Instagram won’t revise its policy and perhaps it’s right not to
The tumult has died down somewhat since last week’s #FreeTheNipple saga, leaving us to consider the facts. The movement was kicked off by Scout Willis, the daughter of Bruce Willis and Demi Moore, who tweeted pictures of herself running errands topless in New York in response to Instagram deleting one of her photos. The picture in question showed her in a see-through t-shirt that revealed her nipples, which is against Instagram’s policy.
The campaign gathered support and momentum in a matter of hours, with the likes of Rihanna and Kendall Jenner showing their support on the campaign’s preferred soap-box, Twitter. Both A-listers had experienced previous run-ins with Instagram, as had US Vogue Creative Director, Grace Coddington, teen Dazed&Confused photographer Petra Collins, model Anja Rubik, as well as a breast-feeding mother whose photos were deleted. Rihanna, perhaps most famously, received a warning from Instagram after posting a picture of her much-hyped LUI cover in which she appears topless. After posting a picture of herself topless and smoking last week, the photo was deleted and Rihanna subsequently canceled her account and has not returned to Instagram.
Scout Willis’s topless protest caption “Legal in NYC but not on Instagram #FreeTheNipple” rang like a battle cry for women, gender equality and women’s right to self-expression to many. On her blog yesterday she referred to the campaign as tackling “Matters like the taboo of the nipple in the 21st century, public breastfeeding, slut shaming, fat shaming, breast cancer awareness, body positivity, gender inequality, and censorship.” Yet, Willis has remained modest as to the impact of the campaign, describing herself as being pleased to have simply opened up the discussion. And by gum she has too!
“The taboo of the nipple”? Really? Perhaps we have lived an overly liberal, millenial, European existence of frequent nudity and an oversexualized smorgasboard of the senses, but in 2014 nipples do not feel taboo to us. This is not the 1970’s, we have come a very long way from “I’m a feminist, so let me ditch the constraints of this bra and get my breasts out” – in fact, arguably we have come full circle. Rihanna’s dress at the CFDA Awards, that has been all over the internet in the past two days, is a case in point. We do not lack for nipples in mainstream media, high fashion, visual art, cinema, or in the music industry. To refer to Instagram as oppressing women by not allowing them to post topless photos of themselves is understandable, but only in part. There is a hit of misguided girl power to it, that misunderstands and misuses the term “feminist”. It’s hard to disagree with any movement that describes itself as against the oppression of women, it feels as though you’re weakening the cause and letting team down. But the fact is, this is not a feminist issue. When Petra Collins’s Instagram account was deleted for posting a picture of herself in a bikini that very visibly exposed pubic hair, the outrage surrouding that was very much against the normative beauty standards that Instagram’s action exemplified. It was anti-woman. The nipples campaign is more nuanced – the pics of Rihanna and Scout were definitely sexy and of a sexual nature. But then again, what’s wrong with that.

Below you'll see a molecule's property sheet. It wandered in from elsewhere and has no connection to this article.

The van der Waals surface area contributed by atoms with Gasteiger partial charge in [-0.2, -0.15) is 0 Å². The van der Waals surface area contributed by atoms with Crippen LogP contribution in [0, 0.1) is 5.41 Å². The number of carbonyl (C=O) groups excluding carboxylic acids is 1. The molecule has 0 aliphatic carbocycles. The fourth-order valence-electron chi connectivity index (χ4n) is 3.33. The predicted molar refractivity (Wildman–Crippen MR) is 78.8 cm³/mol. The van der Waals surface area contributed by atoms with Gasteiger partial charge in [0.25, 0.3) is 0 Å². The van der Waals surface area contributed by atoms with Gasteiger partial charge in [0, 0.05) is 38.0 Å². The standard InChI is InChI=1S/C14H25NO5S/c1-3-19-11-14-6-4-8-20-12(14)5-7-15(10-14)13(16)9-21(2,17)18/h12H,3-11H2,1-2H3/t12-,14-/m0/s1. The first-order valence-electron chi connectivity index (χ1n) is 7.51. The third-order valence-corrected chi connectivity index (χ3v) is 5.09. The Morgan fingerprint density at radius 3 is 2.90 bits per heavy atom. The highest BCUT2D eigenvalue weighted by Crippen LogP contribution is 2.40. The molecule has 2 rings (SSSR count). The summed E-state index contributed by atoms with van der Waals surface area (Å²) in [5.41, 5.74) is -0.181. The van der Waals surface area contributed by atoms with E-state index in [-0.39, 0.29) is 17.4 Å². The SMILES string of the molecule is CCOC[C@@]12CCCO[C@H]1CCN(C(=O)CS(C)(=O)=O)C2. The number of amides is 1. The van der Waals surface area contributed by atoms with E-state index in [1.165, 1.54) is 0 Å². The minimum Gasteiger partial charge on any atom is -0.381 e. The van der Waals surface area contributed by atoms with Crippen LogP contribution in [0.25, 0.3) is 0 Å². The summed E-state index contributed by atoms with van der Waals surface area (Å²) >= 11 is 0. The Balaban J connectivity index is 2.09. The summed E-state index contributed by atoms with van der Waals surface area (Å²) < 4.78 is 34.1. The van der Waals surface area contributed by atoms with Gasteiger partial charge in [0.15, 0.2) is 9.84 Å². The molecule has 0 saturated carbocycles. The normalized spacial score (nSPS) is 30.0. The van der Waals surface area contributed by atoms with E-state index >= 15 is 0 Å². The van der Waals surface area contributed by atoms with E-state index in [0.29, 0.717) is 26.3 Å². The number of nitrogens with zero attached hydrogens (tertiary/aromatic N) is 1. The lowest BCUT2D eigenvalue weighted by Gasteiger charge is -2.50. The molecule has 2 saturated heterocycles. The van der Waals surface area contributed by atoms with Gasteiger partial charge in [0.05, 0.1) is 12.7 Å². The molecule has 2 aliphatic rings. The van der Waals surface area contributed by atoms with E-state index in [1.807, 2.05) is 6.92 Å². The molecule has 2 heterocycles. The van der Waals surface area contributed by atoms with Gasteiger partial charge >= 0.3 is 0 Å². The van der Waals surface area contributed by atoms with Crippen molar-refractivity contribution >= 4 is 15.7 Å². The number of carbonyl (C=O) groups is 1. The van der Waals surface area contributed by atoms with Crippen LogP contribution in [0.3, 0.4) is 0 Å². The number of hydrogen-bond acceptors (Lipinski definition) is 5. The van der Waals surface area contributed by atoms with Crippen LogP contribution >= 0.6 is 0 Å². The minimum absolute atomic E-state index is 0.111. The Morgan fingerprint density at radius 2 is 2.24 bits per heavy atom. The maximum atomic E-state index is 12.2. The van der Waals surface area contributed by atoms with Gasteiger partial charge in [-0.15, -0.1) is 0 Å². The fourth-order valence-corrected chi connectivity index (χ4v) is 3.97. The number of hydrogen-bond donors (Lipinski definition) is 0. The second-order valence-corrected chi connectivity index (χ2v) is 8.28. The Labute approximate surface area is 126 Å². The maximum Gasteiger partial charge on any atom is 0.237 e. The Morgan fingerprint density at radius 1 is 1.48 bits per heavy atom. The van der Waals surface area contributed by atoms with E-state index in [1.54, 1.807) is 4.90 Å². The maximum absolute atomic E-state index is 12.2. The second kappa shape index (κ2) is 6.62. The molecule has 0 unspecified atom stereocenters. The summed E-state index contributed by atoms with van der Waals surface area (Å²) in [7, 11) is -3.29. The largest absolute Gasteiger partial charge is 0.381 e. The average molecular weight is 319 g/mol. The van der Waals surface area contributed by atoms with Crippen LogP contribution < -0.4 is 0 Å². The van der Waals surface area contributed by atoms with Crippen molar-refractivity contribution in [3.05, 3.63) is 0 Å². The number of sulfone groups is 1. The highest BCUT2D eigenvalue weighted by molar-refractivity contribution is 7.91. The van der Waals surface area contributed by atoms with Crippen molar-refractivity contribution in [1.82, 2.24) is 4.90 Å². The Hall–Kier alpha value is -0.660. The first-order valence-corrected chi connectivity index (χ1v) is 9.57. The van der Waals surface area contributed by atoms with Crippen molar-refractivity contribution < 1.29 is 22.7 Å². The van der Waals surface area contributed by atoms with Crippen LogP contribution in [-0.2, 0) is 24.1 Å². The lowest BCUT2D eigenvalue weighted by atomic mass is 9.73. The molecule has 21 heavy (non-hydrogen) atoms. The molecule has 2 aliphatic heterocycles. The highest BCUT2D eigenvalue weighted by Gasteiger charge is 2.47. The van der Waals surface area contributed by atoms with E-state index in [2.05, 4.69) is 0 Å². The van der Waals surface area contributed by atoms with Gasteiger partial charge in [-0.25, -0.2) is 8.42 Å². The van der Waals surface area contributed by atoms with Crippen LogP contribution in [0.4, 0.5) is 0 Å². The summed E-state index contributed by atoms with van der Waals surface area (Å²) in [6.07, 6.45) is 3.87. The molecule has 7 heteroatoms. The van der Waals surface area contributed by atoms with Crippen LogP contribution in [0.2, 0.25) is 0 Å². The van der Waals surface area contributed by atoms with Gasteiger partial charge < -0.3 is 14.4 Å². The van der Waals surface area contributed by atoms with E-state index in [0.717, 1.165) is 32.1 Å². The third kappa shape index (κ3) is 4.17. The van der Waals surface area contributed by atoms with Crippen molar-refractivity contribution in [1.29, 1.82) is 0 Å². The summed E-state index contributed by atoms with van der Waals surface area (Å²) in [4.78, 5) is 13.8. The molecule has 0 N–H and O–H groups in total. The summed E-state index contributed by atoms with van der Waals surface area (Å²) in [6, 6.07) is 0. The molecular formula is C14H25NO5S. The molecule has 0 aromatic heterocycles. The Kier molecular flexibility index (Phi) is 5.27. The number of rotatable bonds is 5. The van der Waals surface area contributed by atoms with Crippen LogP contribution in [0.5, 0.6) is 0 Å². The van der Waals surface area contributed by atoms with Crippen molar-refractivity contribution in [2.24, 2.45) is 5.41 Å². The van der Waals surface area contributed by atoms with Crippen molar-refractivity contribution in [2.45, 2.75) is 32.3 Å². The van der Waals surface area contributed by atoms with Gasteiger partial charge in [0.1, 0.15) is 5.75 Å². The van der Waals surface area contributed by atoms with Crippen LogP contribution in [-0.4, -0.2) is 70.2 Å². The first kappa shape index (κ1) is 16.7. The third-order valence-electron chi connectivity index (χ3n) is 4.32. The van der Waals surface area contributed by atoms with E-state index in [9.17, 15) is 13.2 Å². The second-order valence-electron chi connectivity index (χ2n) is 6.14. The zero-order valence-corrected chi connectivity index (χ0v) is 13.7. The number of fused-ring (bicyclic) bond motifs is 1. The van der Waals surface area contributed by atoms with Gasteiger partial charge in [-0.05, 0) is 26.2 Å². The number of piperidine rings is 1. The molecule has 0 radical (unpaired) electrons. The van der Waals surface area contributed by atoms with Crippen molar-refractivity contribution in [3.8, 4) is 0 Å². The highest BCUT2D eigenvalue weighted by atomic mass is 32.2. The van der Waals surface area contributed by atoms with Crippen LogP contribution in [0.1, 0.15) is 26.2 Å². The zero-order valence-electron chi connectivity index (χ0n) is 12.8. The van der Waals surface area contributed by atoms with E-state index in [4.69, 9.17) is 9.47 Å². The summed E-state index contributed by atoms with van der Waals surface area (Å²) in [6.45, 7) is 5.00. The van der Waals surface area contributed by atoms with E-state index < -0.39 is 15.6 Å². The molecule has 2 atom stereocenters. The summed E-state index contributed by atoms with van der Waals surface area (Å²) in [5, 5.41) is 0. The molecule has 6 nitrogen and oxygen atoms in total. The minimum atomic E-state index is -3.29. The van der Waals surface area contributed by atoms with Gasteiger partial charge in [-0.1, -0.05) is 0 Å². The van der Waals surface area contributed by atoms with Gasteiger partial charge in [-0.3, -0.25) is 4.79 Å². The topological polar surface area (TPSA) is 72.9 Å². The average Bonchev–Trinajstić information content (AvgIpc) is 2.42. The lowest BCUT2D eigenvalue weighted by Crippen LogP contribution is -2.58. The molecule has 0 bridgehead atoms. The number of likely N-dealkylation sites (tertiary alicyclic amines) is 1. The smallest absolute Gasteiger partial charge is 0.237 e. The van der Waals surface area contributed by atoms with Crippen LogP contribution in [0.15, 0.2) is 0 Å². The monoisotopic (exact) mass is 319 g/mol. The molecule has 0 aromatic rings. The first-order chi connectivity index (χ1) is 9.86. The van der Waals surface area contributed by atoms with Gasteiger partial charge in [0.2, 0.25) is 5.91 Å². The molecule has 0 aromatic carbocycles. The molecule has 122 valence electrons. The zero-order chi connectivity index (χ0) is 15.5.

Statistics show that Instagram is fast becoming one of the more popular social media platforms among teens along with Snapchat, especially among women, who are more frequent users than men by 8% it would seem. In spite of the controversy and the high-profile backing of the #FreeTheNipple campaign, Instagram’s CEO, Kevin Systrom is holding strong and defending Instagram’s stance on nudity. Its policy states – “If you wouldn’t show the photo or video you are thinking about uploading to a child, or your boss, or your parents, you probably shouldn’t share it on Instagram.” The fact that young women are among the top users of the photo sharing app, would suggest that perhaps a strict vetting policy is not altogether an act of oppression, but perhaps it has a valid reason to “protect” its young and susceptible users from pseudo pornographic and explicit content that is generally readily available and universally present. The line has to be drawn somewhere according to Instagram, and it would seem that nipples are that line.*
The trouble around the #FreeTheNipple controversy is that it hinges around the issue of ‘taste’. And nothing gets people’s backs up like questions of judgement and taste. Instagram has set a loose parameter of ‘no nipples’ in the hope of limiting the amount of inappropriate photos it has to vet. If it were to lift this policy, it would then be reduced to eliminating a far greater number of photos in all probability, and it would have to do so on the basis of ‘appropriateness’- ergo, relying on judgement and taste. The reality is that a lot of Instagram is filled with vaguely sexual content, that the images of breasts that both Rihanna and Scout Willis put up weren’t particularly empowering or naive, and that perhaps the fervor and energy that this campaign has rustled up could be applied to a good few worthier female-centric causes. But then again maybe that’s just the opinion of a judgemental crank who still believes in good taste.
*Pictures of mastectomies for instance are allowed on Instagram though, as they have no nipples.
Roisin Agnew @Roxeenna